These scans illustrate some of the major features of current U.S. banknotes. All of the features highlighted here appear in the same places on all denominations of currency dated up to 1995. The redesigned notes, beginning with Series 1996, still have all the same elements, but in some instances they have been repositioned.
The only note type still produced today is the Federal Reserve Note. Older notes may be of different types; United States Notes and Silver Certificates are the most recently discontinued. For more information, see the page on types of U.S. currency.
Each Federal Reserve Note is issued by one of the twelve Federal Reserve Banks.
That bank's district letter (from A through L) and corresponding
district number (from 1 through 12) appear on each note. The twelve
FRBs and their corresponding designations are:
The series of the note does not necessarily represent the year it was printed. The series changes only when some change is made to the note design. Even then, if the change is considered a minor one, the series date will remain the same, with a letter added after it. For example, the $1 note shown above is from Series 1988A; the only difference between the 1988 and 1988A series is the name of the U.S. Treasurer whose signature appears on the notes. For more information on series dates, see the chronology of series.
The serial number serves to uniquely identify each note within its denomination and series. On Federal Reserve Notes such as those shown above, one letter of the serial number always matches the district letter. On the older notes, this is the first letter of the serial; on the redesigned notes, it is the second letter, since an extra letter was added to the beginning of the serial numbers. The added letter corresponds to the series of the note; all Series 1996 notes have serial numbers beginning with A, and each subsequent series advances the letter by one. For more information on how serials are used on U.S. currency, see the page on serial numbering.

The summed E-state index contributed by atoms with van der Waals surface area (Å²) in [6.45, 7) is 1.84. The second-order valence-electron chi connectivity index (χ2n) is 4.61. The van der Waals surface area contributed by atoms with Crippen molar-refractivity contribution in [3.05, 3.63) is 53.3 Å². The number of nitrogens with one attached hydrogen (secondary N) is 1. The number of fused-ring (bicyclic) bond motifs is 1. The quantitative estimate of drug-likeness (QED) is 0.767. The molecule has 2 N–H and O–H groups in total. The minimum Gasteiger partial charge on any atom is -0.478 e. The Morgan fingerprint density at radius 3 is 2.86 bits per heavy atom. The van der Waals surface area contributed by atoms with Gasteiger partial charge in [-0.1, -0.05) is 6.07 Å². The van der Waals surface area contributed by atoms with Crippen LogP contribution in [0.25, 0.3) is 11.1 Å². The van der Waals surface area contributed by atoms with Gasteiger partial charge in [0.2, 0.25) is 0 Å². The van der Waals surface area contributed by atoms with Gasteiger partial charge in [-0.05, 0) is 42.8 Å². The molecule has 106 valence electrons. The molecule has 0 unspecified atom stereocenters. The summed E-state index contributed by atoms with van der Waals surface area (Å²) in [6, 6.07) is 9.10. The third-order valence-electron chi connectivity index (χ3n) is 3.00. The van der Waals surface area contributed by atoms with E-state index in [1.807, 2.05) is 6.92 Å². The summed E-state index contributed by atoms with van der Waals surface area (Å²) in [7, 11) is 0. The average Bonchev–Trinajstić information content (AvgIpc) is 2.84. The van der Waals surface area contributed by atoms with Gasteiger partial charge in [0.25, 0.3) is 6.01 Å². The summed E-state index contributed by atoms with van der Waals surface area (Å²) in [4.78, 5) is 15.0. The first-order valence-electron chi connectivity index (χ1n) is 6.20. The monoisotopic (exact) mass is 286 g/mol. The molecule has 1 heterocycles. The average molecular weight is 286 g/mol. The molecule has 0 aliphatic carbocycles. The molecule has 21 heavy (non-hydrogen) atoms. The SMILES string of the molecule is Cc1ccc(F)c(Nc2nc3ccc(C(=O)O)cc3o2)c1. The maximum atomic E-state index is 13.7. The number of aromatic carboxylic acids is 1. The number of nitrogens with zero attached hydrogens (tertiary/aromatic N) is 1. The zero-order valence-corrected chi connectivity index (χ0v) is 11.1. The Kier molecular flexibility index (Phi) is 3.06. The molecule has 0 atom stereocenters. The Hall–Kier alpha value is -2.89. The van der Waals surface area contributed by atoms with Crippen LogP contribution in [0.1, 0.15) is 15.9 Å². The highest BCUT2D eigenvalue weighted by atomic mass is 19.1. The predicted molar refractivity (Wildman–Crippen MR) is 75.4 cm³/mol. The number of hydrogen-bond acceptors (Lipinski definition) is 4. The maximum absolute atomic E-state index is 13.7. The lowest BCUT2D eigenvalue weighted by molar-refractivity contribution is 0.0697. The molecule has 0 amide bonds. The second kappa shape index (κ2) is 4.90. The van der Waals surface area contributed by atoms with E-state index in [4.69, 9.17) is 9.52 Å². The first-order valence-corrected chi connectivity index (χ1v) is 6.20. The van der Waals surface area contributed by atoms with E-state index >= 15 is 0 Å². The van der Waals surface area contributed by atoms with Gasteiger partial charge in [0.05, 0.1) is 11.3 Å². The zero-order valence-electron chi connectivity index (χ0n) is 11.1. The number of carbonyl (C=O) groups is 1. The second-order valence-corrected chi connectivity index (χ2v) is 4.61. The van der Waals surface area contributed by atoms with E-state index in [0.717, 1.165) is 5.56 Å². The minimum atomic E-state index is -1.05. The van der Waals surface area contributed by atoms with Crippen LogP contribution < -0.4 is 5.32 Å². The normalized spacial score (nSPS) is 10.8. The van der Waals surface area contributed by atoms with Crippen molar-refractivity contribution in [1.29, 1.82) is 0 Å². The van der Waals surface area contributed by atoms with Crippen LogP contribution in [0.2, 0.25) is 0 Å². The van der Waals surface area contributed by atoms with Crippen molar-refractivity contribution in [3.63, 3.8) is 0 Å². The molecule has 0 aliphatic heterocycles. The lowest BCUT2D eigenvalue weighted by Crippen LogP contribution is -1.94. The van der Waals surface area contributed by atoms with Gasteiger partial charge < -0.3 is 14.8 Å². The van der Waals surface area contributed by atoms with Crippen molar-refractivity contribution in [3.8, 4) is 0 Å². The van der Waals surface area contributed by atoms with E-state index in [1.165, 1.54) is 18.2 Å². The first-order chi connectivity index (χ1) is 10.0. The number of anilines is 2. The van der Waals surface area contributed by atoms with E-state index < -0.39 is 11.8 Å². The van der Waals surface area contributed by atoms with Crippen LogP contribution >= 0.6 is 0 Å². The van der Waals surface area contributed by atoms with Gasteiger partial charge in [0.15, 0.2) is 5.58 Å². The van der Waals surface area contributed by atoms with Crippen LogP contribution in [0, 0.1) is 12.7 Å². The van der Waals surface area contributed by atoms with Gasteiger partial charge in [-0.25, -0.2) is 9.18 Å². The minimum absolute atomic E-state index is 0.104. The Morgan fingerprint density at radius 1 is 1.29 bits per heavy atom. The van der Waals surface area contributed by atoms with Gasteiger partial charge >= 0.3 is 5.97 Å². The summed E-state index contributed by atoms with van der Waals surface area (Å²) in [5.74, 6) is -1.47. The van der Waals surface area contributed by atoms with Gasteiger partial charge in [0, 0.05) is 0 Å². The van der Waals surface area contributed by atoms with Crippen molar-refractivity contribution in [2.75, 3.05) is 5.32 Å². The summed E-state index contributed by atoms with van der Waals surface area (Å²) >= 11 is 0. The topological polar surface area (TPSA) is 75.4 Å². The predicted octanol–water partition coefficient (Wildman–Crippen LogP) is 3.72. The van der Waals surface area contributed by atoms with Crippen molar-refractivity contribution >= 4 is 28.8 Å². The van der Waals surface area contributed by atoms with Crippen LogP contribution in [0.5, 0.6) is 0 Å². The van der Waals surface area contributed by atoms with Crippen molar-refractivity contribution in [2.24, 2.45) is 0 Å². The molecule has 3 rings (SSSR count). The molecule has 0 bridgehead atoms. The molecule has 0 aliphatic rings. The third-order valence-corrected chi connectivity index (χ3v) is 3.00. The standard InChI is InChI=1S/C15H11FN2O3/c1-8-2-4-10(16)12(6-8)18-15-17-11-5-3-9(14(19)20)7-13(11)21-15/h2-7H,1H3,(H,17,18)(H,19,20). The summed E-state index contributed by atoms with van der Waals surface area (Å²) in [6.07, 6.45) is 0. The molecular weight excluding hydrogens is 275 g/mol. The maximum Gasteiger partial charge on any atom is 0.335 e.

A note's plate position shows where it was located on the original printed sheet. Today, currency is printed in sheets of either 32 notes or 50 notes; years ago, 18-note sheets and 12-note sheets were used. The plate positions on these sheets are labelled as follows:
The face plate number identifies the particular printing plate which was used to print the face side of a note. Similarly, the back plate number (not visible in the above scans) identifies the plate used for the back side of the note. In recent years, the numbering of printing plates has started over from #1 in each new series, so the plate numbers rarely get higher than a few hundred. Formerly, however, the practice was to number the plates sequentially across many series, so that four-digit plate numbers were not uncommon.
Prior to the recent redesigns, each note had its plate position printed toward the upper left, and its face plate number printed toward the lower right. On the 1996-generation and 2004-generation notes, these elements are located in different places on each denomination, but the plate position is always to the left of the portrait, and the face plate number is always to the right of it--except on the new colorized $100 note, where the two were swapped, apparently for space reasons. In all cases, the larger letter in front of the face plate number is the same as the letter from the plate position. The back plate number is located toward the lower right on all denominations of both the old and new designs. (A few $1 notes printed on an experimental press will have these features arranged differently; see the page on web notes.)
Up until 1991, all U.S. currency was printed at the BEP plant in Washington, DC; but in that year, the new Western Currency Facility was opened in Fort Worth, Texas. Notes printed in Fort Worth will show a small FW facility mark just in front of (or on the 1996-generation $10's, below) the face plate number. Fort Worth notes can also be identified by their back plate numbers, which are printed in larger type than those on notes printed in Washington (the colorized $100 note is again an exception, with the Fort Worth notes for some reason using the Washington-size back plate numbers).Main Page